determing the fee levels; one which includes variables for housing types, densities, building types, and locations. Location is especially important since leap-frogged, outlying development is more expensive to service. Other site-specific variables may be relevant as well, such as the cost impact of land elevation on sewage collection systems. This should be done in a predictable way, however. Developers should be able to determine fairly quickly and easily what will be expected of them. Use of the comprehensive plan and/or the CIP is also suggested. If developers can use these documents to know what kind of improvements must precede development, they may know what costs to expect. For example, suppose some outlying incorporated areas are vacant, and will need to cross a river to enter the main part of town, and the existing bridge is suitable only for very low amounts of traffic and light vehicles. If the CIP includes the cost of the bridge's improvement and the comprehensive plan establishes some sort of "benefit district" showing all the properties it expects to become developed that would enjoy use of the bridge (and a share of its costs), the prospective developer will know with some certainty that significant fees will be imposed for the improvement. If the city does not contemplate development in that location within the next five years, but knows that it may one day develop, then only the comprehensive plan needs to indicate that this improvement will have to be completed at some time prior to development of the area.
Third, local governments should promote the supply of land and plenty of competition in the land market. Short supplies

allow developers fewer options and make it difficult to capitalize fees into lower land prices, because restricted supplies mean higher prices. Increased densities effectively increase supply, and can be cheaper in terms of infrastructure.
Fourth, while regulation of development should not be inflexible, the land use plan and development codes should be consistent. If landowners believe that higher density zoning can be obtained because the land use plan is not adhered to, they will be likely to charge higher prices.
Fifth, inhibit land speculation by assessing vacant land at a rate that begins to approach full value, so that carrying costs are greater. Property taxes can have an effect on real estate activity, and "a community with full-value assessment of vacant land is likely to see greater capitalization of development fees in land prices than one that underassesses and undertaxes its vacant land."^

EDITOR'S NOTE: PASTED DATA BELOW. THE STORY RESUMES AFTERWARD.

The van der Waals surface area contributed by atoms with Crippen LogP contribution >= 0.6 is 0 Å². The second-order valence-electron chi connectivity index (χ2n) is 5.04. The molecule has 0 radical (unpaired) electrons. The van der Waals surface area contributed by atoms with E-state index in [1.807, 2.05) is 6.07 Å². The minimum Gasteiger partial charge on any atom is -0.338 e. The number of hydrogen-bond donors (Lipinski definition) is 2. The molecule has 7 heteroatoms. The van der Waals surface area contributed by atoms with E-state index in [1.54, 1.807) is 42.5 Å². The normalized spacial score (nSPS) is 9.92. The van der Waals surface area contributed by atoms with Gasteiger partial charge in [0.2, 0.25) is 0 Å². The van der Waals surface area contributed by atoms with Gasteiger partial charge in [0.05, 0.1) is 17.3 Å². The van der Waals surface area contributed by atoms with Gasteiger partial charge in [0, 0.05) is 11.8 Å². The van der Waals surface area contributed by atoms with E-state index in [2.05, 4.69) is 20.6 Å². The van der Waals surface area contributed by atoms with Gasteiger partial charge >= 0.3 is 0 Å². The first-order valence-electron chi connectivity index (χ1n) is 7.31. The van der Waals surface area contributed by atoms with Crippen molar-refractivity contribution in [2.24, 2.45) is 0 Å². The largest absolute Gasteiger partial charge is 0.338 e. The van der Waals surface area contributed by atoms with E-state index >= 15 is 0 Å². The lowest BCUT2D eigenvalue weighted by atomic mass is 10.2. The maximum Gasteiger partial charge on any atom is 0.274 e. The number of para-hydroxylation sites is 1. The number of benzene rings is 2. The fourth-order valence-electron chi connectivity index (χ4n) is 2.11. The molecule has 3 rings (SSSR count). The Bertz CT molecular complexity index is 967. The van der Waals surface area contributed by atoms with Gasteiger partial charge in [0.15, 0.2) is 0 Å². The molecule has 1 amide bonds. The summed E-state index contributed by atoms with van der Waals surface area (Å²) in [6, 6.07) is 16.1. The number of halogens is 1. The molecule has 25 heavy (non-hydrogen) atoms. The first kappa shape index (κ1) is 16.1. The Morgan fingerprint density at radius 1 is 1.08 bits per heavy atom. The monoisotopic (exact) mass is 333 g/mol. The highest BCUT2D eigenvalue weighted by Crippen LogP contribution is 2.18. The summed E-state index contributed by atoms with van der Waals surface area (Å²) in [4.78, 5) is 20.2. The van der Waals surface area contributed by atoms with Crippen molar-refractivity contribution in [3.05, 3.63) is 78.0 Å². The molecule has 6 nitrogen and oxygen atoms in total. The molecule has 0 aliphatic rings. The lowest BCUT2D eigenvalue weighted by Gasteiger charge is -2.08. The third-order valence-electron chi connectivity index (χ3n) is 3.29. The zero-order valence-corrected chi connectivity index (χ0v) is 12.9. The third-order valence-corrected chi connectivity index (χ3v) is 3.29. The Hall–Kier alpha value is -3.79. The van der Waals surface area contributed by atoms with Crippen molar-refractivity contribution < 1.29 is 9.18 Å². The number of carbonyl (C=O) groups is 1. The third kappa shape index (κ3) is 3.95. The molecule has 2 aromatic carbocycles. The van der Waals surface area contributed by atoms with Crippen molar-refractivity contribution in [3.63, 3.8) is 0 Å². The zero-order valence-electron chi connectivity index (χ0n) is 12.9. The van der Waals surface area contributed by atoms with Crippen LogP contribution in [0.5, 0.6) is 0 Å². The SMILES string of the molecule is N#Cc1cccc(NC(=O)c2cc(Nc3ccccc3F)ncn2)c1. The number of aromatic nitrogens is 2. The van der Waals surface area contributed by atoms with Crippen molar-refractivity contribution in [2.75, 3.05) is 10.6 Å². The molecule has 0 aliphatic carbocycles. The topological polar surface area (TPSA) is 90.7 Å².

Finally, do not go to unreasonable extremes in setting fee levels. If the fees are too high, they will cancel out any property value increase that land gets from infrastructure improvements. When this happens, housing prices get bid up. Whenever possible, the fee exaction should approximate the amount of benefit that land receives. This can be a difficult objective when fees are used for a proportion of a centralized facility or for a purely harm avoidance improvement, but the use of fees in the area from which they were exacted (areas that can be designated in the comprehensive plan) should be done whenever possible to allow a quid pro quo. This is not to suggest that

DIF levies be limited to the specific benefit of increased property value, like a special assessment, but that attempts
should be made to match benefits and burdens so that one does not
excessively outbalance the other.
Other Advantages and Justifications
There are a number of other reasons why DIF systems are desireable; reasons that also serve as justification for increased use of impact fees. One of these is the impetus that DIF use gives to promote thoughtful, practical advanced planning. The previous section demonstrates how the comprehensive plan and CIP might be used in this respect. DIF use forces communities to consider how much of what facilities will be needed when and where. They are forced because they must estimate the costs that will be apportioned in direct relation to either the needs generated or the benefits conferred upon a particular development. The actual amount of future costs need to be estimated as accurately as possible so that these costs may be fairly apportioned as development occurs. Foresight rather than hindsight is needed. Of course, not all costs can be exactly foreseen, so flexibility must be retained. It is because of unforeseen costs that specific service level standards are required. In this way, fees may better be defended as relating to the development's needs. (i.e. each project's needs may be consistently quantified). By anticipating where growth is likely to occur and at what rate, a community can apply its standards to that particular area, estimate how much of what kind of facilities will be needed, estimate the costs, and determine how these may be

itably distributed. By extending existing service level
standards to new developments and imposing the capital costs, a community ensures that its overall quality of life does not diminish. Areas that are undesir+able for immediate development because they would be more expensive to serve thus should be tagged with more onerous fee levels.